Phase 1: Eliminate forced deterioration
1. Correct neglected deterioration. The first thing that needs to be done is to reverse any obvious deterioration that has been left untreated.
2. Eliminate forced deterioration. Forced deterioration, which results from omitting to sustain basic equipment conditions and observe correct operating standards, is the biggest cause of variation in equipment failure intervals. Sustaining basic equipment conditions and adhering to operating standards will eliminate this variation.
Phase 2: Extend lifetimes through corrective maintenance
1. Correct design weaknesses. Eliminating forced deterioration will bring the service life of equipment closer and closer to its natural lifespan (i.e. the length of time it would last for if subjected only to natural deterioration). If it still does not last long enough, this indicates a problem with the original design. In such cases, the lifetime of the equipment must be extended by correcting its inherent weaknesses. This approach to improving equipment reliability is called
‘ corrective maintenance’.
2. Eliminate sporadic breakdowns. Although most sporadic breakdowns result from misoperation, many are also due to faulty repair work. They are the most difficult kind of failure to deal with, since they are unpredictable and therefore cannot be prevented by checking or inspecting; moreover, they are often caused by excessive stress acting on a part which, under normal conditions, would never be expected to be subjected to it. They must be eliminated by reducing human error, which can be achieved by raising operating and maintenance skills, installing error-proofing devices, improving maintenance tools and procedures, and introducing fail-safe designs.
3. Reverse visible deterioration. In phase 2, all relatively obvious external deterioration must be reversed, and the equipment restored to its original, pristine condition. Generally, more than 50% of all breakdowns can be avoided by eliminating visible deterioration.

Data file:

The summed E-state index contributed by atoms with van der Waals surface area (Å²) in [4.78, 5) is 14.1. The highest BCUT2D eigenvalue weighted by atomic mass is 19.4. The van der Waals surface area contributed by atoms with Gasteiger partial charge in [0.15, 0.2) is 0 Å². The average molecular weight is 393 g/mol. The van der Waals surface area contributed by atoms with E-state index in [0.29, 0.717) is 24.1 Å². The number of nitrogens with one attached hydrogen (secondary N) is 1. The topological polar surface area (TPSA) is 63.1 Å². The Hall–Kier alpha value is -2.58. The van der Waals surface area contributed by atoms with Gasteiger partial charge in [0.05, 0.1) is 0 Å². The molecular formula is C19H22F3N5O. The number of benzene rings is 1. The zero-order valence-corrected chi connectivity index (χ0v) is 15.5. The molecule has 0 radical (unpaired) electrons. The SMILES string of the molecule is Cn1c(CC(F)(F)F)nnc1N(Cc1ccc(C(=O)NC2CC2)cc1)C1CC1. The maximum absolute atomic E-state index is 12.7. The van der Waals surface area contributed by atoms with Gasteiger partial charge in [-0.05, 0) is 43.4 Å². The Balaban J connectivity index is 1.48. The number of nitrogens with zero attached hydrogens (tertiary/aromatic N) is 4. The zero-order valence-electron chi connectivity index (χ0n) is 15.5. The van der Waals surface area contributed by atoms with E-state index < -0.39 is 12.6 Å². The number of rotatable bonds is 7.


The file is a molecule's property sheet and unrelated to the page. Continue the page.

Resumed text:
Phase 3: Monitor and control deterioration
1. Periodically reverse deterioration. Deterioration must be corrected regularly to maintain and further reduce the level of breakdowns attained in Phase 2. To accomplish this, parts life must be estimated, standards for periodically checking, inspecting and replacing them must be established, and equipment must be restored carefully on the basis of these standards. The most important thing when doing this is first to improve the maintainability of the equipment through corrective maintenance. If standards are set while the maintainability of the equipment is still poor, dismantling the equipment for checking or replacing parts will be excessively time-consuming and costly and in the end will not get done.
2. Learn how to detect signs of internal deterioration. It is impossible to prevent every type of breakdown just by periodically reversing external, visible deterioration; operators must learn to use their five senses to detect warning signs of internal deterioration as well. Not every type of internal deterioration gives out such signs, but many do; and trained operators are often able to detect it by noticing unusual temperature, vibration, noise, light, colours, smells and movements. They should do all they can to sharpen their ability to detect the warning signs of abnormality.
Phase 4: Carry out predictive maintenance
1. Predict equipment life using diagnostic techniques. When equipment life remains highly variable, or when the warning signs of breakdowns are not detectable by the five senses, cannot be detected reliably, or cannot be detected early enough, the only remaining approach is to use diagnostic techniques to predict equipment lifetimes – that is, to analyse deterioration parameters quantitatively using diagnostic equipment. Even with parts of the equipment that are on a time-based maintenance regime, it is often possible to reduce maintenance costs by the application of condition-based maintenance using diagnostic technology; in fact, it is essential to consider moving from time-based to condition-based maintenance whenever possible.
2. Analyse catastrophic failures. Catastrophic failures are totally unpredictable, sudden failures that result in a total loss of function. Once the level of failures has been driven down by the application of the measures described above, almost all of the remaining failures will be of this type, or close to it. To prevent such failures from recurring, the causes of each should be subjected to a technical analysis (investigating the physics of fracture surfaces, materials fatigue, gear-tooth faces, stress concentrations, etc.), steps should be taken to increase the lifetimes of the relevant parts, and deterioration should be periodically reversed based on an estimate of those lifetimes. Table 4.13 shows a programme for achieving zero failures that summarises the points described in this section.
Table 4.13 A Programme for Achieving Zero Breakdowns
Chapter 4. Focused Improvement. Part 3